MANILA, Jul 31, 2019, Inquirer. President Rodrigo Duterte has lifted the suspension of the popular Lotto games of the Philippine Charity Sweepstakes Office (PCSO), reported the Inquirer.
Malacañang announced the return of Lotto in a statement on Tuesday night, four days after President Rodrigo Duterte ordered the suspension of the PCSO’s gaming operations.
“As per the advice of Executive Secretary Salvador Medialdea, the suspension of Lotto operations has been ordered lifted by the President,” presidential spokesperson Salvador Panelo said.
But the rest of the PCSO’s games with franchises, licenses and permits, such as the Small Town Lottery, Keno and Peryahan ng Bayan remain suspended “pending the investigation of illegal activities and corrupt practices until the Office of the President evaluates the results of [the] probe,” Panelo said.
“Franchise holders and operators of Lottooutlets may now resume with their operations. The lifting of the suspension of Lottooperations takes effect immediately,” he added.
Medialdea confirmed the lifting of the suspension of lotto.
“Investigators found no [irregularities] in the conduct of its operation, its sanctity remained untainted and proper regulatory rules followed,” Medialdea said in a text message.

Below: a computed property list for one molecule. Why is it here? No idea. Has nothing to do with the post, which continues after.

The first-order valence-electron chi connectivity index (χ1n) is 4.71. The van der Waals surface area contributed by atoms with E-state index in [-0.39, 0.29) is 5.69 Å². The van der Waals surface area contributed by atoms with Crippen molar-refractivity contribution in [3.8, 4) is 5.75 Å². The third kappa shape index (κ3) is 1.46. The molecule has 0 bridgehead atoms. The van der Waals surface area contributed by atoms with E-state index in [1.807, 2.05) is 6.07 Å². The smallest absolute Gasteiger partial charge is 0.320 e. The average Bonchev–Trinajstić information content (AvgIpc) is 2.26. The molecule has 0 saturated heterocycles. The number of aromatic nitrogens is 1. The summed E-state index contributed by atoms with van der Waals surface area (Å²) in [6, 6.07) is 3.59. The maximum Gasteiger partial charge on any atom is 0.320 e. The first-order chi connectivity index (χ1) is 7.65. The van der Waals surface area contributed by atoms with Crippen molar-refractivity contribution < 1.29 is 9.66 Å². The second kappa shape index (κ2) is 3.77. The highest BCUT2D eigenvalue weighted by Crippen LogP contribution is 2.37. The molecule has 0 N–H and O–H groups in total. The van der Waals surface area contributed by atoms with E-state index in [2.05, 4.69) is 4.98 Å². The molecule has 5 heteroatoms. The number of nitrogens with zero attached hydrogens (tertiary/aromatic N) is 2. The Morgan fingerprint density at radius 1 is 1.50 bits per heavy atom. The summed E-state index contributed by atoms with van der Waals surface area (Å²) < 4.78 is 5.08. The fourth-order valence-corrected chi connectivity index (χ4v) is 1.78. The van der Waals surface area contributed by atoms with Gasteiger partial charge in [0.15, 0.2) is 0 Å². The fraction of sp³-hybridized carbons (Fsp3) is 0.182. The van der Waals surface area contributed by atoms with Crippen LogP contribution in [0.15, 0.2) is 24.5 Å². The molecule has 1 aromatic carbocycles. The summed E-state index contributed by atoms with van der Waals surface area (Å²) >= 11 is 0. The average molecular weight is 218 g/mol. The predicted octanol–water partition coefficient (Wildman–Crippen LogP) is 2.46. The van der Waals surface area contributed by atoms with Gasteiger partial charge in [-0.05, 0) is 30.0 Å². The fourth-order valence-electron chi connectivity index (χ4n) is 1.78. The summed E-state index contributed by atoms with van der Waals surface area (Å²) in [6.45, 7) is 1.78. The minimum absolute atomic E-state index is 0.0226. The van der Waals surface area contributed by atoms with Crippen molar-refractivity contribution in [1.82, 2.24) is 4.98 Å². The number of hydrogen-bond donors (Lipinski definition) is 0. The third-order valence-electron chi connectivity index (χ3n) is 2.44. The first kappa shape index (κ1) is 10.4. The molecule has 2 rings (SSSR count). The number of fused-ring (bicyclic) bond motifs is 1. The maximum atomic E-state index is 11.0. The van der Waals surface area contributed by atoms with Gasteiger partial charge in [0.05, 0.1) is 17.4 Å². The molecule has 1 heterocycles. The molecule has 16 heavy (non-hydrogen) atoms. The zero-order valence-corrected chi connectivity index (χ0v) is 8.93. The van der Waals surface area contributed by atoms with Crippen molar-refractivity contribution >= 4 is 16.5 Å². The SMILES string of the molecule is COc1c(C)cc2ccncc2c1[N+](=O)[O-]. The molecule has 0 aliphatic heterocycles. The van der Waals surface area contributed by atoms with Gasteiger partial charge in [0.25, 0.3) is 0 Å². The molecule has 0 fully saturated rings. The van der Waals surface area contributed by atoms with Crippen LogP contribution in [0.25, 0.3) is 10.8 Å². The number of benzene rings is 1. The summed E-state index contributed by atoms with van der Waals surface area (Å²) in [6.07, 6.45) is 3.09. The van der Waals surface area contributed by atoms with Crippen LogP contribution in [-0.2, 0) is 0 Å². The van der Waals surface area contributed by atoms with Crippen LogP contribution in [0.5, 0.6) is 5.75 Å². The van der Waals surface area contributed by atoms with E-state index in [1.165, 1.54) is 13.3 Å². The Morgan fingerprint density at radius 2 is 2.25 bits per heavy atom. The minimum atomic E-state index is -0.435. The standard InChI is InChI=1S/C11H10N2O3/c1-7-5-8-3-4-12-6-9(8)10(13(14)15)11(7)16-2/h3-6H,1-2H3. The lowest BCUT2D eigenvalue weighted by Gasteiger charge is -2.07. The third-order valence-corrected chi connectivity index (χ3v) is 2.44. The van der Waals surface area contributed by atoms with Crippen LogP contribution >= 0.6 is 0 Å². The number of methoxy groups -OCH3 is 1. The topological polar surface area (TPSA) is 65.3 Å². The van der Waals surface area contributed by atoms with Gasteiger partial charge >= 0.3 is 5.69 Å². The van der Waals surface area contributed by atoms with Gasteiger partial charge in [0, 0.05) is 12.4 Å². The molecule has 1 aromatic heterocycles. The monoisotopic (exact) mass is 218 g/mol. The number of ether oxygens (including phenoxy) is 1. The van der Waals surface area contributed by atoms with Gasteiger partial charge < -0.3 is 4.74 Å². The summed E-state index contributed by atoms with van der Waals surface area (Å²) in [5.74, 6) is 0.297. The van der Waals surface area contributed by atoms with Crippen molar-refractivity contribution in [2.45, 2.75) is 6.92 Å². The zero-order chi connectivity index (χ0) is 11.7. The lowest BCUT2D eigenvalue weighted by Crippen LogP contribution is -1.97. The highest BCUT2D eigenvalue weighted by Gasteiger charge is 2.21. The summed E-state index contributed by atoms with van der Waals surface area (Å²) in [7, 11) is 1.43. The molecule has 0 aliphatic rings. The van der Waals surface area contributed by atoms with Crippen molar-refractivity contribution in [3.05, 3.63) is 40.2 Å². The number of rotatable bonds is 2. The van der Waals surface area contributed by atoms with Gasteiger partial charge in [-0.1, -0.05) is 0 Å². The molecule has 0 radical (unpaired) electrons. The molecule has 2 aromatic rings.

The President late on Friday ordered the suspension of the PCSO’s gaming operations due to “massive corruption” in the agency.
The President said the corruption involved some courts that issued injunctions against the government, and contracts that favored certain parties.
His order has led to the closure of more than 30,000 gaming outlets since Saturday.
On Monday, Malacañang promised a swift investigation of the irregularities, holding out hope for an early return of the PCSO’s popular games.
Earlier on Tuesday, Justice Secretary Menardo Guevarra said the National Bureau of Investigation’s probe would focus on whether the government was getting its rightful share of the earnings from the PCSO’s gaming operations.
“But that’s only one side of it,” Guevarra told reporters on the sidelines of the World Day Against Trafficking in Persons program in Pasay City. “The other side will probably focus on what’s happening inside the PCSO. That will be an investigation of its own officials and employees.”
‘Gov’t lost big time’
Asked who the officials and employees were, he said: “That will be for the NBI to find out. Me, frankly, I do not [know who they are].”
He also had no information on how much the government had lost and since when.
“[W]e’re talking about billions of pesos here. Not simply hundreds of millions, but billions over a period of time,” Guevarra said.
“The government lost big time. It will go, I would suppose this may go all the way five years back or at the very least since 2016, or the time that this administration took over,” he said.
The closure of the PCSO’s gaming stations left more than 120,000 people — according to an estimate by Sen. Nancy Binay— without jobs.
Panelo, however, said earlier on Tuesday that the workers at the gaming stations were “not that poor” as they had savings that they could now use.